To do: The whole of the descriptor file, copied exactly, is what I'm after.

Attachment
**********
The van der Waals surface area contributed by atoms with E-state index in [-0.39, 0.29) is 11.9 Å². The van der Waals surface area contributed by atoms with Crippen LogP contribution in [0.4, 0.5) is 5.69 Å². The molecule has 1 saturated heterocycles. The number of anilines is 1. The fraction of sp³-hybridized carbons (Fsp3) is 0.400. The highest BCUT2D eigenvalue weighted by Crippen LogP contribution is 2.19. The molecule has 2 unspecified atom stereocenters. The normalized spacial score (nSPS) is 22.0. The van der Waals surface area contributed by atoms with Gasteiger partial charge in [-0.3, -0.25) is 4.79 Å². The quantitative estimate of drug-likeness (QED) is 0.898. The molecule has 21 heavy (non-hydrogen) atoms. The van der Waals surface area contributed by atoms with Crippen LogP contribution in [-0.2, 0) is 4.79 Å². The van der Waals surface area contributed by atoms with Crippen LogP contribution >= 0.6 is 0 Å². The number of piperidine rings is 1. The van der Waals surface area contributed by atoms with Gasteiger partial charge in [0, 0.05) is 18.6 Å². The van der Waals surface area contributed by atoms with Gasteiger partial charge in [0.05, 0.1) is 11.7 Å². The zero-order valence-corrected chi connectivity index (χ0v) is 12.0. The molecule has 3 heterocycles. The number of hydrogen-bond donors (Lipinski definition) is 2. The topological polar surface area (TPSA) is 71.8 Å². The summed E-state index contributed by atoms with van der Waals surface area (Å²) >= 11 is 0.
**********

The van der Waals surface area contributed by atoms with E-state index in [-0.39, 0.29) is 11.9 Å². The van der Waals surface area contributed by atoms with Crippen LogP contribution in [0.4, 0.5) is 5.69 Å². The molecule has 1 saturated heterocycles. The number of anilines is 1. The fraction of sp³-hybridized carbons (Fsp3) is 0.400. The highest BCUT2D eigenvalue weighted by Crippen LogP contribution is 2.19. The molecule has 2 unspecified atom stereocenters. The normalized spacial score (nSPS) is 22.0. The van der Waals surface area contributed by atoms with Gasteiger partial charge in [-0.3, -0.25) is 4.79 Å². The quantitative estimate of drug-likeness (QED) is 0.898. The molecule has 21 heavy (non-hydrogen) atoms. The van der Waals surface area contributed by atoms with Crippen LogP contribution in [-0.2, 0) is 4.79 Å². The van der Waals surface area contributed by atoms with Crippen LogP contribution >= 0.6 is 0 Å². The number of piperidine rings is 1. The van der Waals surface area contributed by atoms with Gasteiger partial charge in [0, 0.05) is 18.6 Å². The van der Waals surface area contributed by atoms with Gasteiger partial charge in [0.05, 0.1) is 11.7 Å². The zero-order valence-corrected chi connectivity index (χ0v) is 12.0. The molecule has 3 heterocycles. The number of hydrogen-bond donors (Lipinski definition) is 2. The topological polar surface area (TPSA) is 71.8 Å². The summed E-state index contributed by atoms with van der Waals surface area (Å²) >= 11 is 0.